I hope the equivalent briskness is not shown by the Macedonian Vlachs in spite of possible dialect differences in a equally scattered population. The thin spread of Vlach speakers in Macedonia means that they can never really be a political force. It would be just possible with a bit of gerrymandering to carve out a parliamentary constituency near Bitola including Krushevo and the Pelister villages in which a Vlach candidate might achieve a respectable vote, although it is difficult to see what such a candidate could offer, nor would there be any chance of victory, since even if all Vlachs moved to Krushevo they would barely form a majority. Wisely therefore the Vlachs have not tried to form a political party, only a cultural association. Other minorities do have political parties and representation in parliament, albeit not much above token representation. The Vlachs have done better. Three Cabinet Ministers are Vlachs, and they have achieved the remarkable success in education, media and publishing that I have outlined.

It would be nice to say that just as Macedonia is ideal for the Vlach minority, so this Vlach minority is ideal for Macedonia and indeed an example for any multi-ethnic state, asking and receiving cultural privileges, but making no political demands for independence or union with another state. There is no harm done if citizens of the United Kingdom support Ireland at football, or go to Gaelic evening classes; planting bombs for the IRA is another matter. Vlachs, always a cautious race, seem intent on following the former path, and, though this may be disappointing to those anxious to find in minorities a source of journalistic excitement, the Vlachs of Macedonia do not seem set to give many thrills.

But it would be wrong to be too optimistic.

Macedonia has many problems. I attended in September 1996 the celebrations in Skopje of the fifth anniversary of Macedonian independence. It was a curiously muted affair. The spectators did not quite seem to know what they were celebrating or what cause they had for celebrating. The empty shops and the complete absence of tourists told their own tale. The trains to and from Skopje used to be late and full of gastarbeiter (Macedonians working abroad, often in Germany) and backpackers; now they are punctual and empty. The situation is apparently even worse in the tourist area near lake Ohrid. Through no fault of its own, Macedonia has become isolated from Serbia and Greece, and thus isolated from Western visitors. All this cannot be good for Vlachs.

Sadly, as was seen in the former Yugoslavia, economic difficulties heighten ethnic tension. It is difficult to see how in spite of their caution the Vlachs can totally avoid this tension, and indeed the privileges awarded to them may actually exacerbate this tension if larger but less privileged minorities create trouble. The Albanians have of course their own television program, and I spent happy hours in my Skopje hotel watching bad westerns dubbed into Albanian. But they are less happy about political representation and educational opportunities, especially the unfulfilled demand for an Albanian University. One sometimes feels that the Vlachs have been granted their privileges in the same way, and for the same reasons that someone about to be made bankrupt is punctilious about paying the milkman.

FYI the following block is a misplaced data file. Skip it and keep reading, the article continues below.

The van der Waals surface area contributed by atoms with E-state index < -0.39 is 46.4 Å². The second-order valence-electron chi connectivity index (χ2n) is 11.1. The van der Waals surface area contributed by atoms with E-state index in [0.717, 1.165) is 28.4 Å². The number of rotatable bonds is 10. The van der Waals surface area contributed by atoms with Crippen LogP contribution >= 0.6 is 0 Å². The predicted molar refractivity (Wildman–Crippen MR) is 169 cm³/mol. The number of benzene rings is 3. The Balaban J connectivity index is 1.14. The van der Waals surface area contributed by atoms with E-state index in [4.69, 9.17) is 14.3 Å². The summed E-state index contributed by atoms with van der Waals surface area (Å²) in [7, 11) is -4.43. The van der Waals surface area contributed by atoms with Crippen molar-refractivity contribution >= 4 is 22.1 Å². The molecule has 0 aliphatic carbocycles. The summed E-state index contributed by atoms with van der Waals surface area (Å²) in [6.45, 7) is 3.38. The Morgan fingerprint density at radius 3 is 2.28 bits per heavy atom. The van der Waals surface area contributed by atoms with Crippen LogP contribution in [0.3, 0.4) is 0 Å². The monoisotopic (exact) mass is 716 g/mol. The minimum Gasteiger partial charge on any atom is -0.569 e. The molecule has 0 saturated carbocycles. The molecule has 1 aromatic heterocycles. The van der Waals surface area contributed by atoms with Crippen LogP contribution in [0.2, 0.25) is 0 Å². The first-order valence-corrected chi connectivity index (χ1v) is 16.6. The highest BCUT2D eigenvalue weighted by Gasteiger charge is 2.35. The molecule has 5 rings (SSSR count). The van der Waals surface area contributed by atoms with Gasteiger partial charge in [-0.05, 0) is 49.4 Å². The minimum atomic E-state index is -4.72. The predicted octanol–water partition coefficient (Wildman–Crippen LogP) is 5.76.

Unlike the Albanians, Vlachs do not and cannot demand their own University. It is rather sad that at University level little work is being done to ensure the preservation of Vlach history, or research into the Vlach language. There is a certain amount of investigation into folklore15. Events in the past fifty years have not helped. It cannot be easy to remember one’s past if one has had to change from being an itinerant herdsman to living in a high rise flat. Many Vlachs were rich merchants. The fortunes and families of such merchants have been dissipated, and an investigation into these families would be difficult, painful and even unpopular. The Macedonian term for Vlach, particularly used for the rich merchants as opposed to the poor herdsman, is Cincar (pronounced tseen-tsar); it is a word with a slightly derogatory meaning. The rich Cincars were not popular because they were suspected of hoarding their wealth.

From the end of the Second World War Macedonians were taught a version of history that combined dialectical materialism with a fierce if slightly spurious nationalism. This view of history is still shown in the museums of Skopje and Krushevo, which though a Vlach town is also a shrine of Macedonian nationalism, for the Ilinden rising of 1903 took place there16. It must be difficult for Vlach intellectuals to get away from this view, which represents Macedonian history as the struggle of a heroic people to escape first from the Turk and then from the bourgeoisie, and there is a tendency for the Vlachs to see themselves on the side of the people, even though they were on occasions on the side of the Turks and members of the bourgeoisie. The true history of the Ilinden rising has never really been written; it is true that among leaders of the rebellion Goce Delcev was partially and Pitu Guli wholly of Vlach descent, and that many Vlach houses in Krushevo were destroyed, but as in most Balkan battles some people were on one side, some on another, some on neither and some on both17.

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The Miraculous pine tree growing on S’ta Maria church and a memorial to fallen soldiers
–Samarina (photo by James Prineas)